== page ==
Pendant: macaw head profile

CULTURE:
Maya
DATE:
600–900 CE
more object details

General Description

Jade and other greenstones were the most precious materials for the ancient Maya, equivalent to emeralds and diamonds in Western culture. Not only was jade carved into beads that functioned as both jewelry and currency, but this lustrous material was also carved into magical objects that were alive with soul-force and, thus, either useful or potentially harmful.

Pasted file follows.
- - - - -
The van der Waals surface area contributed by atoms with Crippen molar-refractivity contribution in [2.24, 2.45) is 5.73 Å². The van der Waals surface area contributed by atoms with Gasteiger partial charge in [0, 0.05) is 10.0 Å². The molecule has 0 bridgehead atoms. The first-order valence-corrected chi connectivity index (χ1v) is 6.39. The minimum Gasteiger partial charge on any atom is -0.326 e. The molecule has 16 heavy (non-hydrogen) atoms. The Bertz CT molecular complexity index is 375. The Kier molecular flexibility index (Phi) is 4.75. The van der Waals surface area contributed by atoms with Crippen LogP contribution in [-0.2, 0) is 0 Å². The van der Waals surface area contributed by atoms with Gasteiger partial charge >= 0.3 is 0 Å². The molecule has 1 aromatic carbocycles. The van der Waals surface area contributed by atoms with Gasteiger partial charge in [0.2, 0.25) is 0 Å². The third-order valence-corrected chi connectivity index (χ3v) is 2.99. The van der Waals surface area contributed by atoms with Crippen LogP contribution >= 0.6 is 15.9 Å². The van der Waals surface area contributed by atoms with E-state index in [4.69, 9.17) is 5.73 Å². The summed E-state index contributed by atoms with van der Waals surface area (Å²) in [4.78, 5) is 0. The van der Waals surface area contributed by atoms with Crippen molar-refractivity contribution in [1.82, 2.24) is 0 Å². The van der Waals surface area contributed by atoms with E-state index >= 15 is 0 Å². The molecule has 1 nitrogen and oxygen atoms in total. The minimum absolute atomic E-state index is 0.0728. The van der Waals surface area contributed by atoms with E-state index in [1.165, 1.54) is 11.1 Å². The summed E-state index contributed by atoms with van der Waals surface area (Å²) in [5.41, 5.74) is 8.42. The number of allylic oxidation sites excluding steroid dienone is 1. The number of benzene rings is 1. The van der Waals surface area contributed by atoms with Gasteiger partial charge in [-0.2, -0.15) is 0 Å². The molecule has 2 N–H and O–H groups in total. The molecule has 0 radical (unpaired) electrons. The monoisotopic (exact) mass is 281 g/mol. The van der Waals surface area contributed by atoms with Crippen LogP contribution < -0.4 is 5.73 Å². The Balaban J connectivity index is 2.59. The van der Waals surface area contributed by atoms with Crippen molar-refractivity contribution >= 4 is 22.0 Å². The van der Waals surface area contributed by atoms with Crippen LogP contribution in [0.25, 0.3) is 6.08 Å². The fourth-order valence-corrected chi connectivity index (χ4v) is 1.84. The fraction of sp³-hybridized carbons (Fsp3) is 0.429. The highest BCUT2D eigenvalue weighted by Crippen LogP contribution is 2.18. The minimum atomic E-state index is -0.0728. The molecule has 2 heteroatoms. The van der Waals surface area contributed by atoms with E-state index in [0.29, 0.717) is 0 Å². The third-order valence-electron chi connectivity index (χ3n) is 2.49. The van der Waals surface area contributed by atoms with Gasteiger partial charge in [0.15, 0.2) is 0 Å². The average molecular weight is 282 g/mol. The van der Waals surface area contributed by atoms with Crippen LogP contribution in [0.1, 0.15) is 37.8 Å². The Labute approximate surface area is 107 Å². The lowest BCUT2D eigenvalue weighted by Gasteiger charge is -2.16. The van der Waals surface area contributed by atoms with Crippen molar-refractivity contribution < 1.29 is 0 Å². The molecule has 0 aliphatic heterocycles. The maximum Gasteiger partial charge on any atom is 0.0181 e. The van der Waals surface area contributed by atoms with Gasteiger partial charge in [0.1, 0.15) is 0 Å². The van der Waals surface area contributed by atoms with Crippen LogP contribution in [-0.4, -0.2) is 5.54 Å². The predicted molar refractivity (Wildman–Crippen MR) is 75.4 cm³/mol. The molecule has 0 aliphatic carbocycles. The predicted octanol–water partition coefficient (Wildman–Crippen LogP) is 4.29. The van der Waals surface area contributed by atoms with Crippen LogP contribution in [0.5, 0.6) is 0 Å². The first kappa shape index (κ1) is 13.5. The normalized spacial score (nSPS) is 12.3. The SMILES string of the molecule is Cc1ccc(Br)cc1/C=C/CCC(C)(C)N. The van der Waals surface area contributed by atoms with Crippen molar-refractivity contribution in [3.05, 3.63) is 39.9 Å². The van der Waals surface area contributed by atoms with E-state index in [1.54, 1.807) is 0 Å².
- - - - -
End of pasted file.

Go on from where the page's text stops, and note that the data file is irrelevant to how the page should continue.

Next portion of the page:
The carved images kings wore on their foreheads and chests projected supernatural power. This carved jadeite pendant in the shape of a macaw head would have originally been suspended from a necklace or brooch. The beak of the bird, depicted in profile, is emphasized by the deeply carved gaps at the base of the figure's head. Incised lines create a geometric motif that decorates the body of the figure.

Elaine Higgins Smith, Digital Collections Content Coordinator, 2016.

Drawn from

  • Carol Robbins, Label text [1968.20], A. H. Meadows Galleries, 2010.

  • Carol Robbins, Label text [1973.46], A. H. Meadows Galleries, 2010.

  • Getty Vocabulary, AAT (pendants (jewelry): AAT: 300046002).